How to build engaged communities with video content

venn diagram showing how to engage audiences by finding an area of overlapping interest

On Thursday we threw open the doors of the Manifesto studio to London’s video content enthusiasts for an evening of talks and discussion around how to build engaged communities using video. We lined up three great speakers to give an overview of the digital video landscape, provide some tips on distributing video content effectively, and provide a case study of how a large organisation does it. All these were captured on video, so let’s cut to the chase…

The digital video landscape

Kicking off the night’s talks, our very own Motion Content Director Al Hutchison (he of vlog fame) gave an overview of the digital video landscape – where it’s been, where it’s at and where it’s headed. From MySpace (yep, he’s been around for a while) to Facebook’s Watch and beyond. For Al, the twin developments of Facebook’s rise and the launch of the iPhone, circa 2007, completely changed how people, and marketers, communicate. Consumption of content via mobile devices has grown like crazy ever since. Mobile has turned into the new TV, and apps like YouTube, Twitter, Snapchat and Facebook have turned into the new TV channels.

But in an attention economy, how can you capture the interest of your target audience? Al argues that it’s all about finding an area of shared interest between your brand and your audiences. He gives several examples, starting with an Australian travel insurance company called World Nomads, which produces compelling video content on exciting travel destinations to engage their community of backpackers.



How Unicef UK does video

Next up was Marta Sala Font, the Digital Video Specialist at Unicef UK. Marta gave us an introduction to the organisation’s approach to video, which is heavily supporter-focused. She stressed how each piece of content they produce – whether it’s for fundraising, awareness building or campaigning – should only have a single key objective, so that you’re not muddying your message with multiple asks. She took us through multiple examples, including a video they created to explain what the organisation was all about – no small feat for an organisation with such a large mission statement.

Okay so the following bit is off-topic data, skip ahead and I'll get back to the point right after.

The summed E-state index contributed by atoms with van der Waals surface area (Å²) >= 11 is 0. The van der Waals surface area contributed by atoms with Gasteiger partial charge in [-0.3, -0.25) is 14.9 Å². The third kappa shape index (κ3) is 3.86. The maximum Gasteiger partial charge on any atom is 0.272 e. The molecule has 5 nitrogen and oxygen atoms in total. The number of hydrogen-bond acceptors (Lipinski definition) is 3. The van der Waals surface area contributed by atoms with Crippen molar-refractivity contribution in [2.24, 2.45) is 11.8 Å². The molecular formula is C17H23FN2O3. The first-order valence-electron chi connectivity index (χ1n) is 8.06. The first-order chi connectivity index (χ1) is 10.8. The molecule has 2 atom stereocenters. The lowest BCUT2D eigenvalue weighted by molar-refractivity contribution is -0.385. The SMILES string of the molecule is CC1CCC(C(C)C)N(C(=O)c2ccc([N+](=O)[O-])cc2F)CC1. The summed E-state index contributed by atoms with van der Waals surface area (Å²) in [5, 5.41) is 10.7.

Marta also explained how Unicef UK uses a modified version of the Hero, Hub, Hygiene content model (substituting ‘Evergreen’ for ‘Hygiene’), showing examples of each type, and how, as a result of constantly trialling new delivery methods, they’re using vertical video more and more in order to engage supporters scrolling through their social feeds. Marta also gives a lot of insight into how Unicef UK optimises its content by cutting longer pieces for various platforms, trialling different versions via organic before putting paid spend behind the best performers to maximise reach and engagement.



Video distribution tips ‘n’ tricks

Our final speaker was Manifesto’s Client Strategist Phil Aiston. Phil had a treasure trove of tips to share on (and this is not an exhaustive list) how to hone in on the interests of your audience to find those content sweet spots, how to optimise your YouTube content for search, how to seed a story on Facebook now that the platfrom is pay-to-play, and which of the multitude of content metrics that are actually worth paying attention to.



Lots of interesting discussion took place after the talks. In fact, the event was such a success that we’re sure to follow it up with more video-themed events in the new year. If you’d like to be kept informed about upcoming events at Manifesto, please join our mailing list.

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